- Spain was the second most visited country in 2019
- Tourism represents 12% of the economy
- Local and regional elections scheduled for Sunday
- 30 million people visited Barcelona in 2019
BARCELONA, May 25 (Reuters) – Along the Barcelona opera house, along the city’s famous La Rambla boulevard, there is expletive-laden graffiti urging tourists to “go home.”
In another district, the message is even more emphatic: “Tourism kills neighborhoods.”
The signs, which appeared in recent days, underline how anti-tourism sentiment is rising in the Spanish city most visited by foreigners, as arrival numbers return to levels close to pre-pandemic levels after the pause during lockdowns. .
The regulation of mass tourism has become a hot political issue across Spain ahead of local and regional elections on Sunday.
Several candidates, most prominently the far-left mayor of Barcelona, who is seeking a third term, have promised to reduce tourist activity, reducing cruise ship arrivals or converting hotels into social housing.
“We like tourism, having visitors, but tourist overcrowding triggers problems of mobility, speculation and gentrification that put our local way of life at risk. Therefore, we have to regulate it,” Barcelona mayor Ada told Reuters. Colau.
Spain was the second most visited country in the world in 2019, after France, according to United Nations data, and tourism represents 12% of the economy.
Barcelona, Spain’s second largest city with 1.6 million inhabitants, welcomed around 30 million visitors, including day-trippers, the same year.
When the pandemic hit, many residents breathed a sigh of relief as they saw the streets and beaches suddenly empty.
Its authorities also took the opportunity to focus on higher-value tourism, promoting the city as a high-end gastronomic destination, for example.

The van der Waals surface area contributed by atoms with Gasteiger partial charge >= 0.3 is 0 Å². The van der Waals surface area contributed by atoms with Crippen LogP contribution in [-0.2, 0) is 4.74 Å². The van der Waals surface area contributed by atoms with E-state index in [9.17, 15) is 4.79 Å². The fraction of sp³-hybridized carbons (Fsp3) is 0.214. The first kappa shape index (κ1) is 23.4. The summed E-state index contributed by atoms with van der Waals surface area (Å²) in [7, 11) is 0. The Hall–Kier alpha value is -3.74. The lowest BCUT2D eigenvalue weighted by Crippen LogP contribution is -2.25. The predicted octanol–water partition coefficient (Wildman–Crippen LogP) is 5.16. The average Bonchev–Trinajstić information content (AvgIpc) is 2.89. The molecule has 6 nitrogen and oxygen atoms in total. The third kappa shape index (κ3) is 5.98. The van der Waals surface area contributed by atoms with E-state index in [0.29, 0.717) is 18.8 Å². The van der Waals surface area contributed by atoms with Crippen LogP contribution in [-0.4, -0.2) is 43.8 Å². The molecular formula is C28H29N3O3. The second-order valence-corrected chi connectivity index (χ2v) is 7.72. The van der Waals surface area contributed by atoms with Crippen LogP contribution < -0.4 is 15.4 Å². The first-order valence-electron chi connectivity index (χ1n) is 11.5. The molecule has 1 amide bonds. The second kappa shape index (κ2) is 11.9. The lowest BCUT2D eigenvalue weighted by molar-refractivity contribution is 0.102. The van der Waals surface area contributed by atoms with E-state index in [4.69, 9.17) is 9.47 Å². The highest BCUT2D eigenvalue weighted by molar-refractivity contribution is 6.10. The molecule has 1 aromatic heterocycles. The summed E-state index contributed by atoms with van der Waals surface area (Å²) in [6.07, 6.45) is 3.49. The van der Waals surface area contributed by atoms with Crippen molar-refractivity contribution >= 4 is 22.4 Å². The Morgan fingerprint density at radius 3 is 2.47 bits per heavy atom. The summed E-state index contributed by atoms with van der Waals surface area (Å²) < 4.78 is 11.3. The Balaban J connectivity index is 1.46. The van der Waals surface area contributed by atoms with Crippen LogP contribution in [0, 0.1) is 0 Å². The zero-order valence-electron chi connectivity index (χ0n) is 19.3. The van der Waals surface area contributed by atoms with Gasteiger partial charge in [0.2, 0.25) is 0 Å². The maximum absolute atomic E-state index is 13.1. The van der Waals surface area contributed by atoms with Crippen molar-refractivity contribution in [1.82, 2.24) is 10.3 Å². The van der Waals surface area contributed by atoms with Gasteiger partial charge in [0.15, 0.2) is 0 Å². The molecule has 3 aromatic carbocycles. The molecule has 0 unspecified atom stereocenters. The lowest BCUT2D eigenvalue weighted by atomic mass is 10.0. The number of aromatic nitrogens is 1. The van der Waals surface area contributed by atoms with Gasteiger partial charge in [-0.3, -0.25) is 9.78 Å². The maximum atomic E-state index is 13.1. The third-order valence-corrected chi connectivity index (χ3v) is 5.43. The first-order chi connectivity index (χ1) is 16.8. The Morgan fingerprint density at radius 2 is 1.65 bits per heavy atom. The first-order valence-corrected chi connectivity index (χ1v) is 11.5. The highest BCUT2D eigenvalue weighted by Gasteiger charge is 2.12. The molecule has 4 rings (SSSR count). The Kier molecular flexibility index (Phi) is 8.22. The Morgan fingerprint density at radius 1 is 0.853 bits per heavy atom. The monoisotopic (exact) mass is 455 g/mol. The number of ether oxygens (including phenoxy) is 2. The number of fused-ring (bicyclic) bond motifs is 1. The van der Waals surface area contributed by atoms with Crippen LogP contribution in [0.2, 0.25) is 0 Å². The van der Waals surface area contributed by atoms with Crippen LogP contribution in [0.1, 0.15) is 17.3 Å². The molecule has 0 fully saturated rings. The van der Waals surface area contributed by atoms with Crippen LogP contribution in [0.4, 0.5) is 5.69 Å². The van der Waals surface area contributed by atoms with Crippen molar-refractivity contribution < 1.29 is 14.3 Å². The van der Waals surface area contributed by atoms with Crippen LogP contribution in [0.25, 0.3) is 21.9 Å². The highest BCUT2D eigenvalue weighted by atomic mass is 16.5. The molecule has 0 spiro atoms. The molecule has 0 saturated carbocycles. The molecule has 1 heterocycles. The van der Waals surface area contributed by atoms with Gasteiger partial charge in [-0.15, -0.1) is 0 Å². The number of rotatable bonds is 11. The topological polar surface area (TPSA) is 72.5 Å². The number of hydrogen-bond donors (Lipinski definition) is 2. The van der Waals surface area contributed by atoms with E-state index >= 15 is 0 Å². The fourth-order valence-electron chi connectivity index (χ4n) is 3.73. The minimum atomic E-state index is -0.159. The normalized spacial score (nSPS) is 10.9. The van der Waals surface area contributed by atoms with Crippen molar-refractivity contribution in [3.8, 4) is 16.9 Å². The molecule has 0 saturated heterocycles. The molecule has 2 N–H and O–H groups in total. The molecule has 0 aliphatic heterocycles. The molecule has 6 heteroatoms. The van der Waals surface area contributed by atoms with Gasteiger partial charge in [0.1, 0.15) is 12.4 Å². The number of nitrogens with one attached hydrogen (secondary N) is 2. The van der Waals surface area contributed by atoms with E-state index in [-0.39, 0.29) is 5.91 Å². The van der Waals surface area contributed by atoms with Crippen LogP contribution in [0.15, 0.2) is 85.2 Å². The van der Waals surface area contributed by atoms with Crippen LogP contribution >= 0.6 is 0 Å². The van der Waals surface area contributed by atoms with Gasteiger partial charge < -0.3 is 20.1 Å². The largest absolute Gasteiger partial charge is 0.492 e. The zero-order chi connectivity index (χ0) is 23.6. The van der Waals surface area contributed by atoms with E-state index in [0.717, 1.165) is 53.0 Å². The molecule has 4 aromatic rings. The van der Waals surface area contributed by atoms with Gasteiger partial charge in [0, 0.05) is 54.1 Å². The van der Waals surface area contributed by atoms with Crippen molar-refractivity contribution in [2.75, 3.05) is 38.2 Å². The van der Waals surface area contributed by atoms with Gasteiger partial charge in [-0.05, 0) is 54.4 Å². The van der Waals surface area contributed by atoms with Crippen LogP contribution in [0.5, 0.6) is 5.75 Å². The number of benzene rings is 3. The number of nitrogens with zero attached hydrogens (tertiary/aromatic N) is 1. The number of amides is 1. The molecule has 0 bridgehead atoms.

This year, the number of tourists is once again one step away from pre-pandemic levels, with an increase in international tourist arrivals to Spain of 41% in the first quarter compared to the same period in 2022.
Tourists arrive earlier to avoid the increasingly sweltering summer temperatures due in part to climate change and water restrictions imposed in the midst of an intense drought affecting Catalonia, could also be factors that increase frustration over mass tourism, said Gemma Canoves, a geography professor at the Autonomous University of Barcelona.
Colau believes that residents now want a different model.
“We welcome tourism, but we need to grow other strategic sectors,” he said, arguing that the restrictions imposed since he took office in 2015 have strengthened and diversified Barcelona’s economy towards new sectors such as technology startups.
Seeking to protect rents and local identity, Barcelona was one of the first cities in Europe to prohibit the creation of new hotels in the center and restrict short-term room rentals. It also closed around 8,000 unlicensed tourist apartments.
In his re-election campaign, Colau proposes reducing the number of passengers arriving at the Barcelona cruise port by half and withdrawing licenses for tourist apartments and businesses.